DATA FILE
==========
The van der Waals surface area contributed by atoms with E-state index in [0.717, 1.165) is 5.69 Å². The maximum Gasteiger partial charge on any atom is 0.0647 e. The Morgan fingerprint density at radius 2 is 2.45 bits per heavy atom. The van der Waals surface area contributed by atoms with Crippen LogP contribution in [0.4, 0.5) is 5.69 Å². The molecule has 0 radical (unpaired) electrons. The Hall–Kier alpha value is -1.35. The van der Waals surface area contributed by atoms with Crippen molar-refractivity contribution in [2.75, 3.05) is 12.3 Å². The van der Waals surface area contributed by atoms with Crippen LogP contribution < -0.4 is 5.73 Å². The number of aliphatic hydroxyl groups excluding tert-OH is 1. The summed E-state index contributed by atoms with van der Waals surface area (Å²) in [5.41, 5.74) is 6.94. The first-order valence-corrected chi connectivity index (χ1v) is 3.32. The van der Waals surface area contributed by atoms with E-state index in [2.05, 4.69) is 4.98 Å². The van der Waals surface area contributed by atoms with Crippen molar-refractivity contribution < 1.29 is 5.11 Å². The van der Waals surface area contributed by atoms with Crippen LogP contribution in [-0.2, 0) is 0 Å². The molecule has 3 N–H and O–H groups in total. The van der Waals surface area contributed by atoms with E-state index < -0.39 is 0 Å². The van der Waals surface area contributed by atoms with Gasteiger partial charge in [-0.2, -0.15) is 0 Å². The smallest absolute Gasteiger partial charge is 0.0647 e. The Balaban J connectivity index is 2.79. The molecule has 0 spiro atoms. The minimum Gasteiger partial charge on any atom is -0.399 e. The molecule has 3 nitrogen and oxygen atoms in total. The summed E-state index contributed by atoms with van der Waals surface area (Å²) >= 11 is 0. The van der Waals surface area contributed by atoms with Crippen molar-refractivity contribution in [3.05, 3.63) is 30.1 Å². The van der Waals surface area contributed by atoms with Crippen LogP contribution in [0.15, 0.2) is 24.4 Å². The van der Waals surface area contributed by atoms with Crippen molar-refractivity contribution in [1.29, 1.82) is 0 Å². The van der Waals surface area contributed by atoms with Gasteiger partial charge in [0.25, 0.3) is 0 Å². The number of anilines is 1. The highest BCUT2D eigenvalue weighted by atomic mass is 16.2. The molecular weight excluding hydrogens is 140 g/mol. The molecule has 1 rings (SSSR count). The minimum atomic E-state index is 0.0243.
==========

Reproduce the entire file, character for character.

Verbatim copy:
The van der Waals surface area contributed by atoms with E-state index in [0.717, 1.165) is 5.69 Å². The maximum Gasteiger partial charge on any atom is 0.0647 e. The Morgan fingerprint density at radius 2 is 2.45 bits per heavy atom. The van der Waals surface area contributed by atoms with Crippen LogP contribution in [0.4, 0.5) is 5.69 Å². The molecule has 0 radical (unpaired) electrons. The Hall–Kier alpha value is -1.35. The van der Waals surface area contributed by atoms with Crippen molar-refractivity contribution in [2.75, 3.05) is 12.3 Å². The van der Waals surface area contributed by atoms with Crippen LogP contribution < -0.4 is 5.73 Å². The number of aliphatic hydroxyl groups excluding tert-OH is 1. The summed E-state index contributed by atoms with van der Waals surface area (Å²) in [5.41, 5.74) is 6.94. The first-order valence-corrected chi connectivity index (χ1v) is 3.32. The van der Waals surface area contributed by atoms with E-state index in [2.05, 4.69) is 4.98 Å². The van der Waals surface area contributed by atoms with Crippen molar-refractivity contribution < 1.29 is 5.11 Å². The van der Waals surface area contributed by atoms with Crippen LogP contribution in [-0.2, 0) is 0 Å². The molecule has 3 N–H and O–H groups in total. The van der Waals surface area contributed by atoms with E-state index < -0.39 is 0 Å². The van der Waals surface area contributed by atoms with Gasteiger partial charge in [-0.2, -0.15) is 0 Å². The smallest absolute Gasteiger partial charge is 0.0647 e. The Balaban J connectivity index is 2.79. The molecule has 0 spiro atoms. The minimum Gasteiger partial charge on any atom is -0.399 e. The molecule has 3 nitrogen and oxygen atoms in total. The summed E-state index contributed by atoms with van der Waals surface area (Å²) >= 11 is 0. The van der Waals surface area contributed by atoms with Crippen molar-refractivity contribution in [3.05, 3.63) is 30.1 Å². The van der Waals surface area contributed by atoms with Crippen LogP contribution in [0.15, 0.2) is 24.4 Å². The van der Waals surface area contributed by atoms with Crippen molar-refractivity contribution in [1.29, 1.82) is 0 Å². The van der Waals surface area contributed by atoms with Gasteiger partial charge in [0.25, 0.3) is 0 Å². The number of anilines is 1. The highest BCUT2D eigenvalue weighted by atomic mass is 16.2. The molecular weight excluding hydrogens is 140 g/mol. The molecule has 1 rings (SSSR count). The minimum atomic E-state index is 0.0243.